ASIC drags Star Casino execs to court seeking millions in fines

Sydney, Australia - June 20, 2014: The Star, a casino and entertainment complex in Pyrmont, is illuminated at dusk.

Star Entertainment’s c-suiters are facing fines of over $1 million each following legal action launched by Australia’s corporate watchdog.

The Australian Securities and Investment Commission (ASIC) has kicked-off civil penalty proceedings in the Federal Court against 11 current and former directors and executives of the casino giant for alleged breaches of their duties under section 180 of the Corporations Act.

ASIC’s deputy chair Sarah Court said it will allege that the Star’s board and executives failed to give sufficient focus to the risk of money laundering and criminal associations, which she said are inherent in the operation of a large casino with an international customer base.

The case involves claims against members of the Star board between 2017 to 2019, including former chair John O Neill, former managing director and CEO Matthias Bekier, Kathleen Lahey, Richard Sheppard, Gerard Bradley, Sally Pitkin, Benjamin Heap and Zlatko Todorcevski.

ASIC alleges the board members approved the expansion of Star’s relationship to individuals with “reported criminal links”, rather than addressing money laundering risks alongside claims that board members ignored information about money laundering risks, breaching their director obligations.

Court told ABC News that the case was launched to uncover who should be held accountable for these alleged governance failures.

“Individuals that have engaged, if ASIC’s case is made out … in conduct of this kind should not be appropriately able to act as directors for other companies.”

In a statement, The Star’s chairman Ben Heap said that he and Lahey, who is a current director, intend to contest ASIC’s allegations, but said the two would step down once the casino giant’s “transitional period” concludes.

“I am proud and privileged to have had the opportunity to lead The Star during a difficult and important time in the company’s history, and will continue to do so until an appropriate handover is complete,” Heap said.

The watchdog took particular aim at Bekier, and Star executives Paula Martin and Greg Hawkins, alleging they failed to address risks arising from dealing with Asian gambling junket Suncity and its founder.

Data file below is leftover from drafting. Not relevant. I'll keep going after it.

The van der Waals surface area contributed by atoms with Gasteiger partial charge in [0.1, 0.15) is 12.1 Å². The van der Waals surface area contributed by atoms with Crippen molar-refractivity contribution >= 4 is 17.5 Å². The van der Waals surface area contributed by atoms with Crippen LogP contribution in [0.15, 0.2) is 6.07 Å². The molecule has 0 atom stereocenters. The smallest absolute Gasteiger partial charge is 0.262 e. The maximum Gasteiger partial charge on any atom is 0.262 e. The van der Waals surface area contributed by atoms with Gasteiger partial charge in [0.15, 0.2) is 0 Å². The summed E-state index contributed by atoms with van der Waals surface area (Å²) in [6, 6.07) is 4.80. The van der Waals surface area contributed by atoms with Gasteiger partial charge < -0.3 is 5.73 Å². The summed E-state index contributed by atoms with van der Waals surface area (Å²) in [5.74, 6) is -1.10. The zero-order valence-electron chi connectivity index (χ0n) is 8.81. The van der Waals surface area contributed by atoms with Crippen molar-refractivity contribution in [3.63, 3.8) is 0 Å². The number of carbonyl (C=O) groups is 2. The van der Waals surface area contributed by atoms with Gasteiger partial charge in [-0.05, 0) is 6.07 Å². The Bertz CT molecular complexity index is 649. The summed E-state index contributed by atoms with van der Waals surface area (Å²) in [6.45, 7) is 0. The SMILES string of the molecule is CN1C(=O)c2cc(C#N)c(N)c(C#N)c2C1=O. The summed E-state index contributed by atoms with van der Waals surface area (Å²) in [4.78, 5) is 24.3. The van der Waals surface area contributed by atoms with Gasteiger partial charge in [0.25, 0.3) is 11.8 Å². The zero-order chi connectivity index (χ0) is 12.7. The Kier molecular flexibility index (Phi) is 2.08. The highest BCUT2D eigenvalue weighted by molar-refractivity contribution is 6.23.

ASIC claims the three continued to deal with Suncity despite becoming aware of “reports of criminal links”, and failed to escalate money laundering issues to the board.

Martin and Theodore are also facing allegations from ASIC that they knowingly permitted misleading statements being provided to National Australia Bank (NAB) regarding the use of debit cards issued by China Union Pay International Ltd (CUP) at NAB ATMs located on Star’s premises.

Those statements allegedly disguised the fact that Star was permitting CUP cards to be used for gambling, which was prohibited by CUP.

The watchdog said it was aware over $900 million was obtained by Star customers using CUP cards in NAB ATMs from 2013 to 2019.

Each of ASIC’s alleged breaches carries a maximum penalty of $1.05 million, as per ABC News. 

The news came as the Star announced its Brisbane and Gold Coast casinos would be allowed to stay open, under the supervision of special manager, Nicholas Weeks.

The Star will also be hit with a record $100 million fine as part of the Queensland government’s disciplinary action against the company following investigations in the state by Robert Gotterson and the Bell Review’s findings in NSW.

Weeks was appointed as special manager of the Star’s Sydney casino in October.

The Star is also facing fines that could amount to billions of dollars after Australia’s anti-money laundering regulator AUSTRAC commenced civil penalty proceedings in the Federal Court earlier this month.


Image: The Star Sydeny (iStock/Kokkai Ng)

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